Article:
April 2007 Article of the Month
Newberg, A. B., Wintering, N. A., Morgana, D. and Waldmanb, M. R. "The measurement of regional cerebral blood flow during glossolalia: A preliminary SPECT study." Psychiatry Research: Neuroimaging 148, no. 1 (November 22, 2006): 67–71.
INTRODUCTORY COMMENT: This study has valuable pastoral care and counseling implications, since glossolalia (speaking in tongues) is an important practice to many religious and spiritual persons, especially those in the charismatic and holiness traditions. The research offers a new perspective on the practice and should help pastoral care providers broaden their thinking about a phenomenon that is little understood except by those who have experienced it.
SUMMARY: This summary will not focus on the technical aspects of the study, and areas of the brain will be referred to by their function (e.g., "the decision-making area") rather than by their anatomical designation (e.g., the superior parietal lobe). The Related Items of Interest section (below) contains references that delve into the more technical aspects.
Five women (ages 38 to 52) were studied while singing and practicing glossolalia. Each woman claimed to be Christian in a Charismatic or Pentecostal tradition and had practiced glossolalia for more than five years.
The study had two phases: in the first, the women underwent a SPECT (Single Photon Emission Computed Tomography) scan of blood flow in the brain after a period of singing; and in the second they were scanned after practicing glossolalia. (A good non-technical explanation of SPECT scanning may be found on the Silicon Valley Brain SPECT Imaging, Inc website at http://braininspect.com/spect_faq.php.) The scans that followed singing indicated nothing unusual in brain blood flow. However, the scans that followed the practice of glossolalia showed decreased blood-flow activity in the conscious and decision-making areas of the brain, and areas associated with nonconscious or unconscious activities became more active. Among the findings of the study is evidence confirming the claim often made by glossolalia practitioners that they do not feel in control while "speaking in tongues."
[One interesting finding relates to the brain area responsible for coordinating a multilingual person’s speech, which would be active, for instance, while translating English into Spanish. It is known from medical evidence that damage to this area causes a person to use words from more than one language at a time without being able to control which language is used, as in mixing English and Spanish words together in the same sentence. In one case, a woman who spoke four languages could not speak in just one language at a time after suffering damage to this specific brain area. She used words from all four languages in each sentence without being able to control which language she was using.]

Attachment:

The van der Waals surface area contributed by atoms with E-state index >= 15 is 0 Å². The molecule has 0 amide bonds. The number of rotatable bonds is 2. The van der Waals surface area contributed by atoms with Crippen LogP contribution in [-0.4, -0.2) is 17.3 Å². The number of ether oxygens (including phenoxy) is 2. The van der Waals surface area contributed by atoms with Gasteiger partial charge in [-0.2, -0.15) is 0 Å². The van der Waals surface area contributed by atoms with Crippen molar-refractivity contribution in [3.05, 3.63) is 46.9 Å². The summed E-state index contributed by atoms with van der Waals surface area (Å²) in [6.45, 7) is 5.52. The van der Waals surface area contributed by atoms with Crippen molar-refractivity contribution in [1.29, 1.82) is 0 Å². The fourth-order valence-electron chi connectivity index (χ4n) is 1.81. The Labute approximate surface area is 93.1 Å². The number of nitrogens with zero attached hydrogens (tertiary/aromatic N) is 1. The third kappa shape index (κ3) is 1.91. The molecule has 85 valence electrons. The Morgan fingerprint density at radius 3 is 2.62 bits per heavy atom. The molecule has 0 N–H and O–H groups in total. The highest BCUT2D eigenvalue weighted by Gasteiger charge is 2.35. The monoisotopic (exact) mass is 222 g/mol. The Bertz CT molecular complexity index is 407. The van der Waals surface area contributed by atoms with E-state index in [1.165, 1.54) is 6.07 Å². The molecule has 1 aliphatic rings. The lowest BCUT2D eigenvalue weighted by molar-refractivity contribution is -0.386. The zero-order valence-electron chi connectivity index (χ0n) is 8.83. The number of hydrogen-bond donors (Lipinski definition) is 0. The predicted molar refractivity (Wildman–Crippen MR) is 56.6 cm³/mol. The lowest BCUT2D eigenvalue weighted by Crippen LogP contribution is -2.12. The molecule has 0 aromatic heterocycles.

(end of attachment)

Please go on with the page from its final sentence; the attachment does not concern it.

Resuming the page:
COMMENT: The authors admit that five women practicing glossolalia do not constitute a representative sample, yet the study does offer at least two some useful lessons.
The first is confirmation of the claim by those who practice glossolalia that they do not know what they are saying. The women’s brain area responsible for coordinating multilingual speech tended to shut down. The language the women did know, which was English, was cut off from the “speaking in tongues” language they did not know.
The second is very important for pastoral care providers. Practitioners of glossolalia who claim that they lose control during the experience have scientific support that they are indeed not in full control. The women’s conscious and decision-making brain areas showed greatly reduced activity while nonconscious or unconscious areas became more active. In light of this, I am reminded of a case whereby a chaplain once complained with considerable anger that some visitors to a patient in an Intensive Care Unit were too loud during their practice of glossolalia and that he considered these visitors to be simply rude and insensitive to the other patients and staff. Newberg’s study indicates that these visitors would not have been in much control of themselves during glossolalia.
A dilemma for pastoral care providers is this, "How might one facilitate the practice of glossolalia for ICU patients who regard it as an important and necessary part of their faith during medical crises?" If practitioners--including visiting ministers--have little or no control over their expression of glossolalia, and if this is disruptive to others in a setting like an ICU, the task of a chaplain may be both to negotiate with patient/family/visitors as well as to interpret to the ICU staff something of the religious importance and the neurophysiology of the activity. The practical aspects of dealing with such a situation are worth advance planning by chaplains working with specific ICUs.
Suggestions for the Use of the Article for Discussion in CPE:
Related Items of Interest:
I. News stories on Newberg's study available on the Internet:
II. Earlier publications by Newberg available from his own website at http://www.andrewnewberg.com/pub.asp include:
III. One of Newberg's books, dealing specifically with brain imaging and religion:
IV. The Center for Spirituality and the Mind at the University of Pennsylvania. This center is led by Newberg. The website is highly informative regarding current scientific research into religion and spirituality. [The Center was also noted in the Network's Spring 2006 Newsletter (--see §6).]
If you have suggestions about the form and/or content of the site, e-mail Chaplain John Ehman (Network Convener) at firstname.lastname@example.org